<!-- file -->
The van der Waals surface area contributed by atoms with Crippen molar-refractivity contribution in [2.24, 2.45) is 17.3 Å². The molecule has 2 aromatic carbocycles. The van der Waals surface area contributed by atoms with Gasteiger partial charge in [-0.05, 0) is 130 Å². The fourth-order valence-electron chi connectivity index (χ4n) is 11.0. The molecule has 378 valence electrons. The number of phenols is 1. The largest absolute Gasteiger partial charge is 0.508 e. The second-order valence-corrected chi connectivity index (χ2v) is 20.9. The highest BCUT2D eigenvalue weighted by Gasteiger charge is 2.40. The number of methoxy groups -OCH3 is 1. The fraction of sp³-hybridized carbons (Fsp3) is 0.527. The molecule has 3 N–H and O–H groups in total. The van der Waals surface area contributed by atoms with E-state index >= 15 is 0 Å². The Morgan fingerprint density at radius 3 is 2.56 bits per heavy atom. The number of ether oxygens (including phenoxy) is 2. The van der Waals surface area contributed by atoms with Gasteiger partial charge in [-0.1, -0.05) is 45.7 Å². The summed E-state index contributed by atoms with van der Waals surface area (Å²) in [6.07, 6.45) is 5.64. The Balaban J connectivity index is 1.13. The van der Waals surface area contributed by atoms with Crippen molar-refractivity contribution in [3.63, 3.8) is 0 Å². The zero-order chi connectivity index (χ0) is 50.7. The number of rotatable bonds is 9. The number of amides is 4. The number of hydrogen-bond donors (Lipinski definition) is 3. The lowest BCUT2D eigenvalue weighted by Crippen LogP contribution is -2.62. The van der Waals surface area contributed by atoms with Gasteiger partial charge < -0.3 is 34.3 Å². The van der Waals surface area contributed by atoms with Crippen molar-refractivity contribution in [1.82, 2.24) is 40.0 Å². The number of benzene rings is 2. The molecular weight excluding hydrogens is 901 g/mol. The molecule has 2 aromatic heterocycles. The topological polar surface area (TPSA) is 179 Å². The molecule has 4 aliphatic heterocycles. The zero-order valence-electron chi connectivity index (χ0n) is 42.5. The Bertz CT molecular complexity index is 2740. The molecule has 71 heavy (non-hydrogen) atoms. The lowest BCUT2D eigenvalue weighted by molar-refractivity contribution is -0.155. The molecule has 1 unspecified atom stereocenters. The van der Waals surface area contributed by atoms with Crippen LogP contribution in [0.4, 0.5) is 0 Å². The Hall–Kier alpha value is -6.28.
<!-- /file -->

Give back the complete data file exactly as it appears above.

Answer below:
The van der Waals surface area contributed by atoms with Crippen molar-refractivity contribution in [2.24, 2.45) is 17.3 Å². The molecule has 2 aromatic carbocycles. The van der Waals surface area contributed by atoms with Gasteiger partial charge in [-0.05, 0) is 130 Å². The fourth-order valence-electron chi connectivity index (χ4n) is 11.0. The molecule has 378 valence electrons. The number of phenols is 1. The largest absolute Gasteiger partial charge is 0.508 e. The second-order valence-corrected chi connectivity index (χ2v) is 20.9. The highest BCUT2D eigenvalue weighted by Gasteiger charge is 2.40. The number of methoxy groups -OCH3 is 1. The fraction of sp³-hybridized carbons (Fsp3) is 0.527. The molecule has 3 N–H and O–H groups in total. The van der Waals surface area contributed by atoms with E-state index >= 15 is 0 Å². The Morgan fingerprint density at radius 3 is 2.56 bits per heavy atom. The number of ether oxygens (including phenoxy) is 2. The van der Waals surface area contributed by atoms with Gasteiger partial charge in [-0.1, -0.05) is 45.7 Å². The summed E-state index contributed by atoms with van der Waals surface area (Å²) in [6.07, 6.45) is 5.64. The Balaban J connectivity index is 1.13. The van der Waals surface area contributed by atoms with Crippen molar-refractivity contribution in [3.63, 3.8) is 0 Å². The zero-order chi connectivity index (χ0) is 50.7. The number of rotatable bonds is 9. The number of amides is 4. The number of hydrogen-bond donors (Lipinski definition) is 3. The lowest BCUT2D eigenvalue weighted by Crippen LogP contribution is -2.62. The van der Waals surface area contributed by atoms with Gasteiger partial charge < -0.3 is 34.3 Å². The van der Waals surface area contributed by atoms with Crippen molar-refractivity contribution in [1.82, 2.24) is 40.0 Å². The number of benzene rings is 2. The molecular weight excluding hydrogens is 901 g/mol. The molecule has 2 aromatic heterocycles. The topological polar surface area (TPSA) is 179 Å². The molecule has 4 aliphatic heterocycles. The zero-order valence-electron chi connectivity index (χ0n) is 42.5. The Bertz CT molecular complexity index is 2740. The molecule has 71 heavy (non-hydrogen) atoms. The lowest BCUT2D eigenvalue weighted by molar-refractivity contribution is -0.155. The molecule has 1 unspecified atom stereocenters. The van der Waals surface area contributed by atoms with Crippen LogP contribution in [0.4, 0.5) is 0 Å². The Hall–Kier alpha value is -6.28.